Thursday, January 20, 2011

Not The Right Kind Of "Kick The Can"

We're not exactly sure of what kind of childhood you may have had, but growing up for some of us involved games with other kids in the neighborhood, like "Nine Lives" or "Kick the Can."

If you never had the experience of a round of "Kick the Can," it's a game where the person who is "it" tries to catch all the players who are hiding, and put them into "jail." The person who is "it" is also trying to protect the one thing that can set all those players free - someone sneaking up and kicking over the can, located at homebase.

Unfortunately, in the legislative version of "Kick the Can," it isn't the lawmakers and governors at the state level who are "it" and have to scramble to protect their budgetary cans.

It's the cities and counties.

We've been warning now, for some time, that when the Obama Stimulus money ran out at the end of 2010, that there would be a rude wakeup call for all Americans. Not surprisingly, politicians in nearly every state, at nearly every level, attempted to skew, twist and obfuscate the truth about their city, state, and federal budgetary numbers during the political races last year so that those problems appeared to be someone else's responsibilities.

While that may have been a childish trick, most voters went along with it, and turned politics into a sport, as they too often do. The calendar has turned over, though, and last year's political games have now begun to give way to the political realities of 2011 - like how to pay for the states' fiscal responsibilities.

While California's Jerry Brown has been getting some of the biggest headlines lately, being painted as a Governor trying to steal from his cities to pay for his state's budget problems, he's far from the only example out there.

In Nebraska, the Legislature refuses to deal with the issue by instead putting forth "Emergency only" tax bills, that make the claim that taxes will only go up if the state can't balance its books any other way. Meanwhile, cuts to necessary state services are certain to happen, which will force cities and counties to pick up the tab via higher property and sales taxes.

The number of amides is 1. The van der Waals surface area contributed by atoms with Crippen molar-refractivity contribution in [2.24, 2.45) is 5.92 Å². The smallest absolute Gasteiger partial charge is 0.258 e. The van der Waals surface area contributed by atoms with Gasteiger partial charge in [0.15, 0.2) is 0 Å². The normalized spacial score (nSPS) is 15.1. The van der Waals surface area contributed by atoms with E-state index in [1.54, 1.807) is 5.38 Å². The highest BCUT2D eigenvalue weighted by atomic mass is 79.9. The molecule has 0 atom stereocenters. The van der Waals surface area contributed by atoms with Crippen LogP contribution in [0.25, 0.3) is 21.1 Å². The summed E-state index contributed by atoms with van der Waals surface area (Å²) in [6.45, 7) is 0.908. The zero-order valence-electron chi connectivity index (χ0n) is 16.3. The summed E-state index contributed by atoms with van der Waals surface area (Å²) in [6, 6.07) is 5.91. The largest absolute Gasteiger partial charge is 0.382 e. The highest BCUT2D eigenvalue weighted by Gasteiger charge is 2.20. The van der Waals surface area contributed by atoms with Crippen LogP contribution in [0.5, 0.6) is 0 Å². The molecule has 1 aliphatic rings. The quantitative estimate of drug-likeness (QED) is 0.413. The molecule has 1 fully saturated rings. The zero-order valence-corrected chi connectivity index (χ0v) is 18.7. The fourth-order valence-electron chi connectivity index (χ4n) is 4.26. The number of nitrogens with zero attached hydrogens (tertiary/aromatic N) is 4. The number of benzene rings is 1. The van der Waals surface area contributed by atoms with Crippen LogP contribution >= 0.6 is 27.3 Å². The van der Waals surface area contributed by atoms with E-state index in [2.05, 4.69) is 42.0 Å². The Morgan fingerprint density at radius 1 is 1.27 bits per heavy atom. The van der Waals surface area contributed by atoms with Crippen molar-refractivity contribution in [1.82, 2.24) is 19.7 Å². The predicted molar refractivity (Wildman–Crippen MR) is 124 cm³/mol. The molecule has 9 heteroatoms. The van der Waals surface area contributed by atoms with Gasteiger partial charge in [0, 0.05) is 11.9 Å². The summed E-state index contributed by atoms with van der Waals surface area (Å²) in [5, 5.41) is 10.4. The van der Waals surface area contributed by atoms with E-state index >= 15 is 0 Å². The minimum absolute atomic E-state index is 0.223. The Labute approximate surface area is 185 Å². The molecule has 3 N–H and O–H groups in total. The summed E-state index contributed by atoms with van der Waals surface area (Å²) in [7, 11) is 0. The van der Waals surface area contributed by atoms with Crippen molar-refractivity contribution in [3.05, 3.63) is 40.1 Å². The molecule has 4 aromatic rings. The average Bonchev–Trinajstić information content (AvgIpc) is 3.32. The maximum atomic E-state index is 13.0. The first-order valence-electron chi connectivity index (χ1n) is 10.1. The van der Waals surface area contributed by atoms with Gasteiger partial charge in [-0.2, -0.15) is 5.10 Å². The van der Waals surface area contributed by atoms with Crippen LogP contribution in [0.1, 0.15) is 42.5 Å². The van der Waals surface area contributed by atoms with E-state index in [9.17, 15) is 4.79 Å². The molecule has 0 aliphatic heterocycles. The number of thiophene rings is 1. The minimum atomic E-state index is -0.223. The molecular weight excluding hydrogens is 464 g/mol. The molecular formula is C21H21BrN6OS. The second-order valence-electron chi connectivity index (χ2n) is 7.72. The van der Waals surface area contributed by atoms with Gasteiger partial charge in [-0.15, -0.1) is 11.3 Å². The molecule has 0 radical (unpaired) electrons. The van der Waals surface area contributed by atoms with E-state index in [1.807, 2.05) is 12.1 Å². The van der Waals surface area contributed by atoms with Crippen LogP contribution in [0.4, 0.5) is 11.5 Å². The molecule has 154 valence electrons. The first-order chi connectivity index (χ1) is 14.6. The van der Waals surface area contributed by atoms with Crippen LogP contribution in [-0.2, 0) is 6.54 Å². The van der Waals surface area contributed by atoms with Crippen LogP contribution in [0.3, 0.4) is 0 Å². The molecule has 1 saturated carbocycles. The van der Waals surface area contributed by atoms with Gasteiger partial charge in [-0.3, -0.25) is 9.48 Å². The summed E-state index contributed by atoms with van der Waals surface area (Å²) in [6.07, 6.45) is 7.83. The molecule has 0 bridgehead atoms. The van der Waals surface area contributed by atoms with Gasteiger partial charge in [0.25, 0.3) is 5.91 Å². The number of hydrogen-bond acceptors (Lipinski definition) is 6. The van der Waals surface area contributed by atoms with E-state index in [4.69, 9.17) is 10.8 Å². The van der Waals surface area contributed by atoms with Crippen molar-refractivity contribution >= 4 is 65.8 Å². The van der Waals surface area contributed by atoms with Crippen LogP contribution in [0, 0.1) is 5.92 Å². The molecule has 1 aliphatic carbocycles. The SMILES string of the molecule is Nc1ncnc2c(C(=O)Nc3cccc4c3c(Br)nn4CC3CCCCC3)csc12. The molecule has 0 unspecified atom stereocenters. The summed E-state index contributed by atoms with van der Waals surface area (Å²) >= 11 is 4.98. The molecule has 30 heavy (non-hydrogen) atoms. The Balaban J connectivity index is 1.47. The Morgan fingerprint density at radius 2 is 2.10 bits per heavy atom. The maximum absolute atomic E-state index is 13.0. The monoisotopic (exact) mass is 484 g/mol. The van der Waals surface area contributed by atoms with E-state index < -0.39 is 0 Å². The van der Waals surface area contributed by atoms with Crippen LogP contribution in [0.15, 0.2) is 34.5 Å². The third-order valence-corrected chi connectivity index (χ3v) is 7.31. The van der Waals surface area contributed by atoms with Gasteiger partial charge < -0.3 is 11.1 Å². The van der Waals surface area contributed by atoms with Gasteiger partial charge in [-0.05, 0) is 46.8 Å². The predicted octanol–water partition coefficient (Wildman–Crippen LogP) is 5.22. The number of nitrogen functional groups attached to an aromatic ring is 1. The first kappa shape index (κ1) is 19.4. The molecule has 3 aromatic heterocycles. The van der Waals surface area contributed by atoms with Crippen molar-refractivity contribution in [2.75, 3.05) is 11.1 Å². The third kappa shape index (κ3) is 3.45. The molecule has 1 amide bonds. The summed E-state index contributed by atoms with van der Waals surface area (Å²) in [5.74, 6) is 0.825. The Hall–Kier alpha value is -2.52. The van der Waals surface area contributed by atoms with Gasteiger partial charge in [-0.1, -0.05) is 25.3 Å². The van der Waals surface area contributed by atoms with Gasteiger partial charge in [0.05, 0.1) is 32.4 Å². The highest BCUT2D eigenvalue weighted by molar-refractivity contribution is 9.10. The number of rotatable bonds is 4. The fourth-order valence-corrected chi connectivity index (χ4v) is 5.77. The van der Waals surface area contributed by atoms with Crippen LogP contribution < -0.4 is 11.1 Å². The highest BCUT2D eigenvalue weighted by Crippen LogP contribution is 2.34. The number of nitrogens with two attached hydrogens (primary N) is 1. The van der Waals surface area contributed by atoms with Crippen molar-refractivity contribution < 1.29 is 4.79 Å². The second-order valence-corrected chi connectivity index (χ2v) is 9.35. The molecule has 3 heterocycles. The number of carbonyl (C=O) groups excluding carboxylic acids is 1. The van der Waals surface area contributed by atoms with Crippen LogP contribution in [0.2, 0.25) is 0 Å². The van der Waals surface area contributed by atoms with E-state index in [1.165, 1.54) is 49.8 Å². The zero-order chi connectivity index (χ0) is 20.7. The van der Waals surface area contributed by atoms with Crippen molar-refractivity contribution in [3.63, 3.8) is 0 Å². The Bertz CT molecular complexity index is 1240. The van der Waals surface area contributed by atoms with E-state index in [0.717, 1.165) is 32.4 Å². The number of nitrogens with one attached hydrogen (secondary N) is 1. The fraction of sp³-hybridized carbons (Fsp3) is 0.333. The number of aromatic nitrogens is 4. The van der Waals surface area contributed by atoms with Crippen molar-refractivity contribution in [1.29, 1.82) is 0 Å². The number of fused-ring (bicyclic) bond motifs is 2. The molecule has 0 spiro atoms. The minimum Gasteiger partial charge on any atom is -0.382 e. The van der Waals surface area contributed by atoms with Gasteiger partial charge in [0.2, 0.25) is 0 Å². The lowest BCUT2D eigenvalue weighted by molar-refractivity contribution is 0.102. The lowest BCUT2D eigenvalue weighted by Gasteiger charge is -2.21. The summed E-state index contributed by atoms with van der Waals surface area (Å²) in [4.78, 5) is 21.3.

Without the Obama Stimulus money the states have used to cushion their budgets the last two years, state aid to schools is also projected to plummet in 2011, and likely for several years to come. Unless citizens want to face schools full of kids with no teachers, cities and counties will have to pick up the tab for that, too.

Of course, we're certain all this buck-passing won't stop the state politicians from slapping each other on the back at the end of this year's legislative sessions, congratulating each other on how they were able to balance their budgets again (even though balancing the state's budget is written into the state constitution in most cases - so it's not like the lawmakers or Governors had any choice).

Being fiscally responsible is important to all of us on the Daily Felltoon staff, and we generally consider balanced budgets a good thing.

However, when every state has so many infrastructure projects that need repair or replacement; when there are still massive numbers of people out of work; when private business either can't - or won't - spend, hire, and invest locally; a balanced state budget isn't that much to be proud of.

When a balanced budget is merely a number on a piece of paper, while the actual responsibility of governing continues to be kicked down to the cities and counties, we see little reason for celebration.

This is real governing, folks. This isn't a game for kids - or those too incompetent for real responsibility.

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